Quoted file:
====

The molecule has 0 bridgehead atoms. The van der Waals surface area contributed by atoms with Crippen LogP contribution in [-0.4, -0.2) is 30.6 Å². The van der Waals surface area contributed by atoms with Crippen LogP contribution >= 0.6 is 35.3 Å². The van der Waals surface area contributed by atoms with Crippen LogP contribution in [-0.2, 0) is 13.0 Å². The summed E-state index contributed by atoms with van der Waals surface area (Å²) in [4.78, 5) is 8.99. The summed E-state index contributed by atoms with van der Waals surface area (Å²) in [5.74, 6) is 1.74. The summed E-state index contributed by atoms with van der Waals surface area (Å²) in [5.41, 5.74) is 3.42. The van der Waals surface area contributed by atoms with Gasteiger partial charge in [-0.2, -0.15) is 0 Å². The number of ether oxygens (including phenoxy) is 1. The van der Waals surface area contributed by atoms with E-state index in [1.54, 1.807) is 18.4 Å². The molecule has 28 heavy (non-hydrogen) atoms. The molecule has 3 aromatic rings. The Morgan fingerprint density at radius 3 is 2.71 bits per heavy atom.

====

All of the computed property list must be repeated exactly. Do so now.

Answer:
The molecule has 0 bridgehead atoms. The van der Waals surface area contributed by atoms with Crippen LogP contribution in [-0.4, -0.2) is 30.6 Å². The van der Waals surface area contributed by atoms with Crippen LogP contribution >= 0.6 is 35.3 Å². The van der Waals surface area contributed by atoms with Crippen LogP contribution in [-0.2, 0) is 13.0 Å². The summed E-state index contributed by atoms with van der Waals surface area (Å²) in [4.78, 5) is 8.99. The summed E-state index contributed by atoms with van der Waals surface area (Å²) in [5.74, 6) is 1.74. The summed E-state index contributed by atoms with van der Waals surface area (Å²) in [5.41, 5.74) is 3.42. The van der Waals surface area contributed by atoms with Gasteiger partial charge in [-0.2, -0.15) is 0 Å². The number of ether oxygens (including phenoxy) is 1. The van der Waals surface area contributed by atoms with E-state index in [1.54, 1.807) is 18.4 Å². The molecule has 28 heavy (non-hydrogen) atoms. The molecule has 3 aromatic rings. The Morgan fingerprint density at radius 3 is 2.71 bits per heavy atom.